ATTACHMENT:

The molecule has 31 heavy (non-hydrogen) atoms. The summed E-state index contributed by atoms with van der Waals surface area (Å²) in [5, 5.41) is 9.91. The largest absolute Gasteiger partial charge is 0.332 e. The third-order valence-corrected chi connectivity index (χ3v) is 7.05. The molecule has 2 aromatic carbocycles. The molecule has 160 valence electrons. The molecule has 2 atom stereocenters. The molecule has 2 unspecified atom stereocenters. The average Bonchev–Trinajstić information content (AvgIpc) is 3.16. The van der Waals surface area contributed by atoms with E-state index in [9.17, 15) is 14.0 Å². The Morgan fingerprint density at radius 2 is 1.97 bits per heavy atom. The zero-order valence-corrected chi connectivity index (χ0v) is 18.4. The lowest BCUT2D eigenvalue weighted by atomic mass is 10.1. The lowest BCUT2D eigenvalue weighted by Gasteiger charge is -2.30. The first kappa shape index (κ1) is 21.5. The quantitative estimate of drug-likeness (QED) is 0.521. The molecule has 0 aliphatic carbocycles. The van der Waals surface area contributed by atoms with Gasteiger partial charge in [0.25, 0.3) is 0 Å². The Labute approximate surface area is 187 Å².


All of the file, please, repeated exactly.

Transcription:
The molecule has 31 heavy (non-hydrogen) atoms. The summed E-state index contributed by atoms with van der Waals surface area (Å²) in [5, 5.41) is 9.91. The largest absolute Gasteiger partial charge is 0.332 e. The third-order valence-corrected chi connectivity index (χ3v) is 7.05. The molecule has 2 aromatic carbocycles. The molecule has 160 valence electrons. The molecule has 2 atom stereocenters. The molecule has 2 unspecified atom stereocenters. The average Bonchev–Trinajstić information content (AvgIpc) is 3.16. The van der Waals surface area contributed by atoms with E-state index in [9.17, 15) is 14.0 Å². The Morgan fingerprint density at radius 2 is 1.97 bits per heavy atom. The zero-order valence-corrected chi connectivity index (χ0v) is 18.4. The lowest BCUT2D eigenvalue weighted by atomic mass is 10.1. The lowest BCUT2D eigenvalue weighted by Gasteiger charge is -2.30. The first kappa shape index (κ1) is 21.5. The quantitative estimate of drug-likeness (QED) is 0.521. The molecule has 0 aliphatic carbocycles. The van der Waals surface area contributed by atoms with Gasteiger partial charge in [0.25, 0.3) is 0 Å². The Labute approximate surface area is 187 Å².